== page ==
Digging Out by Digging Down
The following aspect of the Rhode Island Department of Education’s approach to dealing with dramatically tightening budgets is wrong-headed for two reasons:
The $1.16-billion budget proposal also doubles fees for teacher certifications and permits, from $100 for a five-year professional certification to $200, for example, in an effort to generate about $400,000 in revenue.
The anti-unionist’s gut response might be gratification that the union teachers are being made to funnel a little of their spoil back into the state’s coffers. The most significant effect of these fees, however, is to keep out new candidates, who (if market forces are ever allowed to work in Rhode Island’s public sector) would drive down the cost of teachers, which would translate into less money needed by the state’s education industry. The solution — which isn’t exactly counterintuitive — to the department’s budget woes is to make it easier for people to become teachers and for good teachers to thrive.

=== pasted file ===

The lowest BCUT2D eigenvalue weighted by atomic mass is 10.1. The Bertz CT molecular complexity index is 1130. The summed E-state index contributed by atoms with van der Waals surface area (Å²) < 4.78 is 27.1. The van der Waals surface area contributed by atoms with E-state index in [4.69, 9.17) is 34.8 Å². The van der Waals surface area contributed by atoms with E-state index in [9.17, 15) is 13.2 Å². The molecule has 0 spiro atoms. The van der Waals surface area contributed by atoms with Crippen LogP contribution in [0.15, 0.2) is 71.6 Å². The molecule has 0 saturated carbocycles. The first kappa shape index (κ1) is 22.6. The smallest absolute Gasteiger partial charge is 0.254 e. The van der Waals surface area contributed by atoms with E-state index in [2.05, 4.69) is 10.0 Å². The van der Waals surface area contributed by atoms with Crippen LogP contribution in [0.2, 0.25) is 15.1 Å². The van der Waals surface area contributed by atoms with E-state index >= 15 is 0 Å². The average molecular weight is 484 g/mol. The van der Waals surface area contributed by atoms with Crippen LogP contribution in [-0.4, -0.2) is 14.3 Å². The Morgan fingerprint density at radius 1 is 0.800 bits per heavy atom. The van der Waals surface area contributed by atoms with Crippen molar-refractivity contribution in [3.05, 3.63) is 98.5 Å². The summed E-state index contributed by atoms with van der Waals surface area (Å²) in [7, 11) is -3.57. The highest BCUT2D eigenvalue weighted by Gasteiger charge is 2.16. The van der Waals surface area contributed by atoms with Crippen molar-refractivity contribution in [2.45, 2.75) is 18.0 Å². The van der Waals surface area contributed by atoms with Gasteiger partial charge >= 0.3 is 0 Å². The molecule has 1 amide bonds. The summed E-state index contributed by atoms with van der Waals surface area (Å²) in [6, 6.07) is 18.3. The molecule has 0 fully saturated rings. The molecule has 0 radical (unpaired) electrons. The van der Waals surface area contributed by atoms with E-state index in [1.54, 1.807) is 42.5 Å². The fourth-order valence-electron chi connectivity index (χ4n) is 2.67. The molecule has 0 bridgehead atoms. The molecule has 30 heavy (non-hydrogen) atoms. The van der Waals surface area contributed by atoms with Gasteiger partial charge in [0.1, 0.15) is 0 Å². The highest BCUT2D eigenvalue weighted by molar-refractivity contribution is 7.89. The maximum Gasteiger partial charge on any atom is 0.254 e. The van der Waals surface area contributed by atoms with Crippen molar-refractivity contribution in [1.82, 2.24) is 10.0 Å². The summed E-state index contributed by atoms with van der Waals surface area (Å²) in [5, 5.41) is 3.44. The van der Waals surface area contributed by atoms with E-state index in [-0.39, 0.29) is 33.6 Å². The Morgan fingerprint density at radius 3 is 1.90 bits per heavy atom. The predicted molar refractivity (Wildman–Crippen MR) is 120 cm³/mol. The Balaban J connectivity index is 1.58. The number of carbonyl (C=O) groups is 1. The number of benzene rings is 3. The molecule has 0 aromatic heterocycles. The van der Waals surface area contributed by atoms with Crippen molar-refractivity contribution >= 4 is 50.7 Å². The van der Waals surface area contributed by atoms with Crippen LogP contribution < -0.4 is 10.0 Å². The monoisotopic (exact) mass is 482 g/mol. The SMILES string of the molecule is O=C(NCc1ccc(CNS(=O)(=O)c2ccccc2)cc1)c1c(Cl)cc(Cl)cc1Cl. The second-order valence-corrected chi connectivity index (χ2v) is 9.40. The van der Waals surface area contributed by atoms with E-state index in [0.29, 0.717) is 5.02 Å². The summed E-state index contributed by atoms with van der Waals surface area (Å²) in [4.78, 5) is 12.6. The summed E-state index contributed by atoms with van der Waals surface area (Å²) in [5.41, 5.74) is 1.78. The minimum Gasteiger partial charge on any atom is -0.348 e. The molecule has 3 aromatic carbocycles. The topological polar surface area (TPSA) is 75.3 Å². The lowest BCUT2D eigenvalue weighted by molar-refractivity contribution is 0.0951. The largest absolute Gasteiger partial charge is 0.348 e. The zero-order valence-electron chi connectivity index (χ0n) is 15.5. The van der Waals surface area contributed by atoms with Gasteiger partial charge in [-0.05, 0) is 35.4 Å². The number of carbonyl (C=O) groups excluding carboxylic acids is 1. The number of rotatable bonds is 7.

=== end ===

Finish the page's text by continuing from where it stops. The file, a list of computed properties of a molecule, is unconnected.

More generally, though, the powers that won’t-be-for-long really must accept the notion that raising more revenue will not solve the problem. Until that frame of mind is broken, the money will just float around in its stagnant pool.